It was sad that President Obama felt it necessary to point out that the Holocaust actually happened and was evil, that Israel should be accepted as a legitimate state and that nuclear weapons should not proliferate. It was sad because many in his audience reject these notions; it seems unlikely that more than a very few of those who previously rejected these notions changed their views as a result of the Cairo speech.
President Obama went on at some length to promote his "two state solution" for Israel and her rather quarrelsome neighbors as the keystone for peace in the region. He did not mention the previous failures of similar solutions.
It seems to me that Israel is considered by many of her neighbors to be a thorn in their sides principally because she approaches democracy and the freedoms which are thought to accompany democracy to a far greater extent than does any other collection of people in the region; because she has thereby turned her previously barren lands into fertile and prosperous ones; and because she has thereby become a leader in various areas of military and commercial technology. If this is so, then the "two state" solution embraced by President Obama in his Cairo speech and elsewhere as the policy of the United States will not produce a scintilla of change -- at least not for the better. If Israel survives the two state solution, she will presumably continue to have these same pesky attributes, she will continue to be an unwelcome example to her neighbors, her neighbors will continue to lob missiles and suicide bombers at her, and she will have no choice but to try to make them stop. Should the interesting but hardly novel two state experiment fail, as seems quite likely to me, it will not be exclusively at the expense of the United States; it will be at the expense of another sovereign state, Israel, as well. It will also be at the expense of those "universal principles" which President Obama praised in Cairo and elsewhere.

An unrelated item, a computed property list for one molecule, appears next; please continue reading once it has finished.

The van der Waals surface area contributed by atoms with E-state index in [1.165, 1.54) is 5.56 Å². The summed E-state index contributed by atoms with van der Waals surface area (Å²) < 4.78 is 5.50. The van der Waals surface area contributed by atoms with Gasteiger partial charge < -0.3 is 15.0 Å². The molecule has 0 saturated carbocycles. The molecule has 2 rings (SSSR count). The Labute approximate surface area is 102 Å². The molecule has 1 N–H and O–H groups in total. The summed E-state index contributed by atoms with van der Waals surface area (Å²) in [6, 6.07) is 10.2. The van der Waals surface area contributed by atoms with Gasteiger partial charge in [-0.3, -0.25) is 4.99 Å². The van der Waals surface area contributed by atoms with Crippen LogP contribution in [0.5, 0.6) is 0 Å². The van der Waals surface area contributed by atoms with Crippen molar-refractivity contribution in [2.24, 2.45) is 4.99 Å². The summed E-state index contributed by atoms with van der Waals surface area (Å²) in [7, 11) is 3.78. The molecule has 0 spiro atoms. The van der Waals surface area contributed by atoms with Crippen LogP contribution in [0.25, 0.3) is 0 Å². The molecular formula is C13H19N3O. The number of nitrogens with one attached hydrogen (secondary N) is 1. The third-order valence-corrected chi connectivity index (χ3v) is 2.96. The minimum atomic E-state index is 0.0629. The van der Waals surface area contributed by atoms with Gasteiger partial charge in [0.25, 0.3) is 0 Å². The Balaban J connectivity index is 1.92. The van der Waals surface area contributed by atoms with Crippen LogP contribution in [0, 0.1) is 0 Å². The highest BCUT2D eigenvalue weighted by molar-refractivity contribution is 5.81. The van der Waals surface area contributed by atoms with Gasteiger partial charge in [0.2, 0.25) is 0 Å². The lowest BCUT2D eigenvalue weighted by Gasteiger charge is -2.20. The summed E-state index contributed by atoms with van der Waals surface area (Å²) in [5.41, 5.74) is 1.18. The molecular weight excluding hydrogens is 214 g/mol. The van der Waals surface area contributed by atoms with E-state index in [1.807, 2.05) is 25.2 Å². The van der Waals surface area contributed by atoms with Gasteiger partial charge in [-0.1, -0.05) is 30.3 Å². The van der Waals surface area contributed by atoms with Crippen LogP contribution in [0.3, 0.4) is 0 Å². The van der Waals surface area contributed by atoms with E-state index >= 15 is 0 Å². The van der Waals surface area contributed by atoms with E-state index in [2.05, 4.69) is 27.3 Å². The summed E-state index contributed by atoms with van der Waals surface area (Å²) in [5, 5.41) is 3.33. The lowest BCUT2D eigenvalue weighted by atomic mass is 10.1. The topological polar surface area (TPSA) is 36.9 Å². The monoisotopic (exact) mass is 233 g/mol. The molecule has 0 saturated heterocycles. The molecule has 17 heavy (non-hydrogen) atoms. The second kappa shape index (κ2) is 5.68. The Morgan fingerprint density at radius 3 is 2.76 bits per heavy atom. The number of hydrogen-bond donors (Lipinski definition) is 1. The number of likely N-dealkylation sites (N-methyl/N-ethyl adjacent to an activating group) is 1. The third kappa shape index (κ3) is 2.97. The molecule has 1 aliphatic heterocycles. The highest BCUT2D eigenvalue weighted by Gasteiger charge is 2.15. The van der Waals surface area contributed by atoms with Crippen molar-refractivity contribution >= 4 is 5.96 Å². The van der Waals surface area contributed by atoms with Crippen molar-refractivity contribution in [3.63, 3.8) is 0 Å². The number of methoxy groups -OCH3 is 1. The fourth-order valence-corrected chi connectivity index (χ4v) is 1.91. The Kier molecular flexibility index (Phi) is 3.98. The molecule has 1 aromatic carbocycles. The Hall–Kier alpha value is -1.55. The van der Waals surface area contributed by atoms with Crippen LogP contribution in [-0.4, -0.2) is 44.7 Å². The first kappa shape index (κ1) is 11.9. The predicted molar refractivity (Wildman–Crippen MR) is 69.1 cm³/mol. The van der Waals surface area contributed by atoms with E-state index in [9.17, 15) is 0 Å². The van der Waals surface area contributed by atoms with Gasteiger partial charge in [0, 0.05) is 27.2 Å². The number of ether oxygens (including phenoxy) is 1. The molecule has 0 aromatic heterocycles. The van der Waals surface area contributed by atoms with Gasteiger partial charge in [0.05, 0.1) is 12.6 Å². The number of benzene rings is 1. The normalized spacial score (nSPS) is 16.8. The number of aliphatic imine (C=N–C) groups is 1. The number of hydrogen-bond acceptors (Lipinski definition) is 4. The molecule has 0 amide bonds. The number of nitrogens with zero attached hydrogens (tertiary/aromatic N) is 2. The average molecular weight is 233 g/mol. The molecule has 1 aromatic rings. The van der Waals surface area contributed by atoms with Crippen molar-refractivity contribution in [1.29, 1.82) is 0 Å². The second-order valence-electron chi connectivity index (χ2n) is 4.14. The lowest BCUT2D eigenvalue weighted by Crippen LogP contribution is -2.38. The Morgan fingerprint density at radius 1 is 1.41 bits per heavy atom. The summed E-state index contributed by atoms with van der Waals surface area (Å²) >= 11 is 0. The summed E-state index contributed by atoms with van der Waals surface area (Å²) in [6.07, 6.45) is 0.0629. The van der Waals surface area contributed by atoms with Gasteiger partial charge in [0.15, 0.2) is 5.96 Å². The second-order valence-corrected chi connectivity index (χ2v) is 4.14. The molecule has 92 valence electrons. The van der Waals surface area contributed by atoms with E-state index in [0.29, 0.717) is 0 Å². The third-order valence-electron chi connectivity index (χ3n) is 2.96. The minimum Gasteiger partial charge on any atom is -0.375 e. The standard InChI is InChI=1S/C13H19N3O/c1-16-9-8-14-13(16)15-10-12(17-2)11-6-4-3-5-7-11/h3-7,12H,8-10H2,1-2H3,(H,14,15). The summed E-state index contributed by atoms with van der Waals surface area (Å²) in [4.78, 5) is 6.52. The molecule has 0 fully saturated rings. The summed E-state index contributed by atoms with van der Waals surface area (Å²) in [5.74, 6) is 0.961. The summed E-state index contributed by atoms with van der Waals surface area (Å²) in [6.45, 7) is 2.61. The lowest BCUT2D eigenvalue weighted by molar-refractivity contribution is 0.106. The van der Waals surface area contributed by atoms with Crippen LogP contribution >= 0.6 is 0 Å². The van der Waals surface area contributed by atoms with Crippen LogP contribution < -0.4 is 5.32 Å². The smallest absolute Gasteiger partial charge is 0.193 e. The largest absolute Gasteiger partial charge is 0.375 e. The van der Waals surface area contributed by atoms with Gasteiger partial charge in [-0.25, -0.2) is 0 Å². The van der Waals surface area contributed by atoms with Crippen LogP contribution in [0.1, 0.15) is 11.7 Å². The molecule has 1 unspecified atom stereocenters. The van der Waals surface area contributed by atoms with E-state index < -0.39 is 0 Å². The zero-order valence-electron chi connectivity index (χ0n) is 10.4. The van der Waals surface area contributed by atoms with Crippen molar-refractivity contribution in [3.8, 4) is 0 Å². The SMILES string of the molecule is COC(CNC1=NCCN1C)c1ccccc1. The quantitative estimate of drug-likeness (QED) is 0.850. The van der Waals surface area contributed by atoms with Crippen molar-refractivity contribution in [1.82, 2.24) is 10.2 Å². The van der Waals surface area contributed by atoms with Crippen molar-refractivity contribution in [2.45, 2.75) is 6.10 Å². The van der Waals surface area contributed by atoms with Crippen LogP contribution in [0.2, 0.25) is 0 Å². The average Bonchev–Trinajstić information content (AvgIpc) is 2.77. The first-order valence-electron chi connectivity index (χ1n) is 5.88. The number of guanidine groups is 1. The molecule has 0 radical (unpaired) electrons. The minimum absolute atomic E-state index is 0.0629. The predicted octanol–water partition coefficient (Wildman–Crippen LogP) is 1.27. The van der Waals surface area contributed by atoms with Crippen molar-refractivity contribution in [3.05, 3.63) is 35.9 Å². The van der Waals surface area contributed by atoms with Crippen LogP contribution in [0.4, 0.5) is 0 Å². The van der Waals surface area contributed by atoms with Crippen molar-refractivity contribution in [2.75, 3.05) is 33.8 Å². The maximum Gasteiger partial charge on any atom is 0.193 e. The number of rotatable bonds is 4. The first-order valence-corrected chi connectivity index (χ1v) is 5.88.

Perhaps the gushing reactions of President Obama's supporters to his Cairo speech noted in paragraph one above accurately reflect President Obama's own views. If so, his narcissism knows no bounds. In any event, he clearly wants to be remembered as the Great Peace Maker. That is a worthy ambition; it would be even more worthy if his words and deeds had a realistic chance of success in actually bringing forth the blessings of peace. However, I fear, that they are little more likely of success than was the spectacular willingness of Neville Chamberlain to turn Czechoslovakia and other countries (but not, of course, England herself) over to the Nazis in 1938.
Chamberlain believed passionately in peace for many reasons . . . thinking it his job as Britain's leader to maintain stability in Europe; like many people in Britain and elsewhere, he thought that the best way to deal with Germany's belligerence was to treat it with kindness and meet its demands. He also believed that the leaders of people are essentially rational beings, and that Hitler must necessarily be rational as well. Most historians believe that Chamberlain, in holding to these views, pursued the policy of appeasement far longer than was justifiable . . . (emphasis added)I very much wish that President Obama did indeed have at least a chance-- for the first time in recorded human history-- of producing a lasting "peace in our time." However pure may be his motives, as things now stand, I consider this very unlikely.